A problem that many West African countries face is the retention of talent in the health care profession. A 2013 report by the United Nations Department of Economic and Social Affairs found that one out of nine Africans with a university degree move to developed Western nations. In Liberia, before the Ebola outbreak, there was only one doctor for every 90,000 people.
Dr. Assefaw Bariagaber, an expert in African migration teaching at the School of Diplomacy, said the most obvious answer to West Africa’s hemorrhaging of well-educated citizens would be to pay health care workers more. Walter Gwenigale, the Liberian health minister, echoed Dr. Bariagaber’s sentiment when he told the BBC that “to encourage doctors to take assignments up-country, their pay would be increased to about $1,000 – that’s five times the current average salary.”
But Sierra Leone, Liberia, and Guinea rank as some of the lowest countries in terms of GDP growth in 2016 by the International Monetary Fund — 156, 163, and 175 respectively. Ebola will have a devastating impact on the economies of these countries. West Africa will lose around $3.6 billion in 2017, according to the United Nations Development Program, due to reduced trade and the closing of borders during the epidemic. The UNDP expects fewer airline flights and lower tourism numbers due to the stigma that Ebola has placed on the region.
Unsurprisingly, there has been a significant increase in poverty, even in West African areas not greatly affected by Ebola. Cote d’Ivoire recorded an increase of 0.5 percent in its poverty rate, while Senegal recorded an increase of 1.8 percent in 2014.
Taking advantage of existing local networks would be a cost-effective measure. During the Ebola crisis, village leaders and traditional healers, who are prominent in West African society, played an important role in disseminating information and communicating good practices when dealing with the virus. International organizations like UNICEF during the Ebola crisis engaged with traditional healers like Pa Kombrabai Kabbia from the Port Loko district of Sierra Leone. When people came to consult him about Ebola, he would redirect them to the local medical center for treatment.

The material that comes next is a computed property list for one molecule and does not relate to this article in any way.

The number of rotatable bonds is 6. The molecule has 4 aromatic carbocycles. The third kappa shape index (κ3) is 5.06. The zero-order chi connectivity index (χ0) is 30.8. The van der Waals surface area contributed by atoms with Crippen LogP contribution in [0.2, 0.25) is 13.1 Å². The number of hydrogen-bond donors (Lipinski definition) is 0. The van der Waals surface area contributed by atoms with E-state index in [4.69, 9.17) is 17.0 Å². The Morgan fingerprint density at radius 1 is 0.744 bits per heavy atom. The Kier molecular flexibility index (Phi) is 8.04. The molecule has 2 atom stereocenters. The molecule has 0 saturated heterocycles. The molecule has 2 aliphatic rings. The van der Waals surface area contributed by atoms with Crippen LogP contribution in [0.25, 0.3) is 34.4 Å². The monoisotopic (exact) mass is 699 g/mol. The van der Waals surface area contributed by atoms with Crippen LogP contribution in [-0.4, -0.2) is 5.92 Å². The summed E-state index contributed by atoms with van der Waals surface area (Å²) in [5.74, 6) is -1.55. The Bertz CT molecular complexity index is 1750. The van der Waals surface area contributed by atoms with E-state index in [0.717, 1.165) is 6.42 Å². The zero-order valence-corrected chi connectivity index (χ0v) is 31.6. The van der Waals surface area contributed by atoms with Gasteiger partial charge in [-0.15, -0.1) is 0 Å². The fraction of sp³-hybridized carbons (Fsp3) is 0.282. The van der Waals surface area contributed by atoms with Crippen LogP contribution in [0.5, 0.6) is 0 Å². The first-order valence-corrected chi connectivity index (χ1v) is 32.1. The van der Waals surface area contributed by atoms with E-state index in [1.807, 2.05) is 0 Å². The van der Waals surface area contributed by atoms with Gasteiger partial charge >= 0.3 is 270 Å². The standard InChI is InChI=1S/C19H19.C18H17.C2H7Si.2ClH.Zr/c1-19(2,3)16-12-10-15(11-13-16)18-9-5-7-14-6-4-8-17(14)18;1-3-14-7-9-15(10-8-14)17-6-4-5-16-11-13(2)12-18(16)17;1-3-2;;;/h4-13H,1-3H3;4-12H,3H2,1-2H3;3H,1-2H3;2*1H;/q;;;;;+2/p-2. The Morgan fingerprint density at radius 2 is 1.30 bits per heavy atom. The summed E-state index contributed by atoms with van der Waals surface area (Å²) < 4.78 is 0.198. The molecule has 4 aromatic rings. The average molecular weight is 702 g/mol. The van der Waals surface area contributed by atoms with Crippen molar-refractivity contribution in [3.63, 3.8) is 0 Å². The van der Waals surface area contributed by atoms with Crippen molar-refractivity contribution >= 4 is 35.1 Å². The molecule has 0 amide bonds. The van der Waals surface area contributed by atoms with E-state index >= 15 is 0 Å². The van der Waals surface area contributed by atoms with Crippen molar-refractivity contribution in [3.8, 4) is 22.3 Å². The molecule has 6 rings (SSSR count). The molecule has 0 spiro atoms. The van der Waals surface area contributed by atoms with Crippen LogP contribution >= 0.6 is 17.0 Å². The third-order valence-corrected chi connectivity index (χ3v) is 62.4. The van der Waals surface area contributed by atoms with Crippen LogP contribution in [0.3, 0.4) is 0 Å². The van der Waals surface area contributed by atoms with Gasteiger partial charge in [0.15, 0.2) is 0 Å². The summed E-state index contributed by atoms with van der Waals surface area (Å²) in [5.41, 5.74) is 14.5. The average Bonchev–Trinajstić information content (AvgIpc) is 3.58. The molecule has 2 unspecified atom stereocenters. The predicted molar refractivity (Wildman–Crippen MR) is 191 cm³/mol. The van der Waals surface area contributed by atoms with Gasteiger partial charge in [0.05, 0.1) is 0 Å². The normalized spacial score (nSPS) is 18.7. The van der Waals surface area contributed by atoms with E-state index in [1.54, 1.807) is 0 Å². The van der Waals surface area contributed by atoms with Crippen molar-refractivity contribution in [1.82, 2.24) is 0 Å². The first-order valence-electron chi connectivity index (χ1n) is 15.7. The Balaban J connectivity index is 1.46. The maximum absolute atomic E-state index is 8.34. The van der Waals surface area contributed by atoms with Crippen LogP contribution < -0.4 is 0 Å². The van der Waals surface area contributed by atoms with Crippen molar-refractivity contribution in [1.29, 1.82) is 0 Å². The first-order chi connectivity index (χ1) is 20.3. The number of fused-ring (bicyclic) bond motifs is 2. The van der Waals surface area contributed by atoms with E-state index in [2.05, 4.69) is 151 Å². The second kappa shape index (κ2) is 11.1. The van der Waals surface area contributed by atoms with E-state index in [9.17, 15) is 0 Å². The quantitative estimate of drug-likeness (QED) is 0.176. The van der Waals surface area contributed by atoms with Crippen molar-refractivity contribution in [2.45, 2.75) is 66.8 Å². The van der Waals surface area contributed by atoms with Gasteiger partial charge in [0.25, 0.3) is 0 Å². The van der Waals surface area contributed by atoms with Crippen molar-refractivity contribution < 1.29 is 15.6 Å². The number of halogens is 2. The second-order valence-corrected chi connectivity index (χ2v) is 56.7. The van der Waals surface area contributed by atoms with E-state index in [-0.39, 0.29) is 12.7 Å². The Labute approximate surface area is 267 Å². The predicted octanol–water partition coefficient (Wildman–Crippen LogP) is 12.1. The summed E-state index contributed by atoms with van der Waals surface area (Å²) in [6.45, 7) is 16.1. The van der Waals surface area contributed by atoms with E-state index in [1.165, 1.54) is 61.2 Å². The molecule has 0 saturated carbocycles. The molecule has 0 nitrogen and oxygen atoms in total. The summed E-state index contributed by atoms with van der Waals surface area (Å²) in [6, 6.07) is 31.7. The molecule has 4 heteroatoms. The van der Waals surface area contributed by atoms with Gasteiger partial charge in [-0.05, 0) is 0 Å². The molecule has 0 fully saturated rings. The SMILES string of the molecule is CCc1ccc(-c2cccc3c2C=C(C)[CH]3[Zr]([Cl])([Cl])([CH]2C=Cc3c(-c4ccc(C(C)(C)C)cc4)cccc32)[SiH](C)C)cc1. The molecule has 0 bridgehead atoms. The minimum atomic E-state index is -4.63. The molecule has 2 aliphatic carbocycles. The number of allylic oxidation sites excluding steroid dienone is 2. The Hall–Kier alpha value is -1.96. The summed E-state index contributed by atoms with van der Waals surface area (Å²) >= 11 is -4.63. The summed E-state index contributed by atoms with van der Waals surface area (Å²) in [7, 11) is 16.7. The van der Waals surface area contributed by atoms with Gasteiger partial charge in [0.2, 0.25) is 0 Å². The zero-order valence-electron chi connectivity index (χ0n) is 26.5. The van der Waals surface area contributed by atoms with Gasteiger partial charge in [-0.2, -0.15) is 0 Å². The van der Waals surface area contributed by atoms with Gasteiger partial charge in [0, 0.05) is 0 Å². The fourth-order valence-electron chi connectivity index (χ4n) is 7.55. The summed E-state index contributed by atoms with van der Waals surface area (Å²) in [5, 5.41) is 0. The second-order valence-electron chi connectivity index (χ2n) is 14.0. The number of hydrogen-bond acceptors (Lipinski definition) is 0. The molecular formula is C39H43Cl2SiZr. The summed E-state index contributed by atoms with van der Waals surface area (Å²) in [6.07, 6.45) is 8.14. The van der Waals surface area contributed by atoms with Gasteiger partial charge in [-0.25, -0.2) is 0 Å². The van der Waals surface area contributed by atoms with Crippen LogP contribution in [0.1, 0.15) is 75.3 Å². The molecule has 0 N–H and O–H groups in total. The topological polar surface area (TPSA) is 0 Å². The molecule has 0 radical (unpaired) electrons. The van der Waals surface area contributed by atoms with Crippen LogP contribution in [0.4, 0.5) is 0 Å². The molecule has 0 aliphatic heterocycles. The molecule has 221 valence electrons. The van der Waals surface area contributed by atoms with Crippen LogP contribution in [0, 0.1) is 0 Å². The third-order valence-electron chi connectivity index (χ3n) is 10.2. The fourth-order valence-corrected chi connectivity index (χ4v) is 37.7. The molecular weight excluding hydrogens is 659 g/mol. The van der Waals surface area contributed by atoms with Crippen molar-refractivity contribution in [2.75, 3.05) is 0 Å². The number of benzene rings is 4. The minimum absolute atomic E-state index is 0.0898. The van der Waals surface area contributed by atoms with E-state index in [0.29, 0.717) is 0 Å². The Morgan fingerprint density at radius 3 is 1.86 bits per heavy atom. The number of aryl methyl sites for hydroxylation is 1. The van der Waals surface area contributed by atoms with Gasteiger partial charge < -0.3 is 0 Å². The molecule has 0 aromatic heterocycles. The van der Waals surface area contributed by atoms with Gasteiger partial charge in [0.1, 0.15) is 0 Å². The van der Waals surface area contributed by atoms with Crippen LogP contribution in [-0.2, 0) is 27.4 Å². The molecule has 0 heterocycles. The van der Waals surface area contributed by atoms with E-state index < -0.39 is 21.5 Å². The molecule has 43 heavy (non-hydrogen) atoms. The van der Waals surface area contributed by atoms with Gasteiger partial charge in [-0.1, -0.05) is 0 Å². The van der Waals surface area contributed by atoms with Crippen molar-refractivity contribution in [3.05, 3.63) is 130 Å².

During her time in Sierra Leone, Dr. M’Cormack-Hale was part of a team that conducted post-Ebola assessments. Her team found that over 80 percent of respondents could explain how one can become infected with Ebola and what to do about it, indicating that the collaboration between international organizations and community leaders had at least some success.
Besides engaging local leaders, the creation of an early warning system and the development of modern and resilient health care infrastructure are still an indispensable foundation that requires substantial funding. Most of the funding for post-Ebola reconstruction has come from outside West Africa, and Dr. M’Cormack-Hale fears that an overreliance on donor funds may jeopardize the sustainability of the recovery agenda. She cited post-conflict Sierra Leone’s reliance on international aid as precedent.
While post-Ebola recovery has been slow, and Sierra Leone was declared Ebola-free only this June, there are signs of a return to normalcy. Businesses are opening again and commerce is resuming in Guinea. Tourism is returning to the white sand beaches of Sierra Leone. Schools are reopening in Liberia. The process will definitely be slow, but the skeleton of a functional public health system is there. What is needed now is patience and trust that West African leaders will adhere to their own public health agendas without any misappropriation of funds.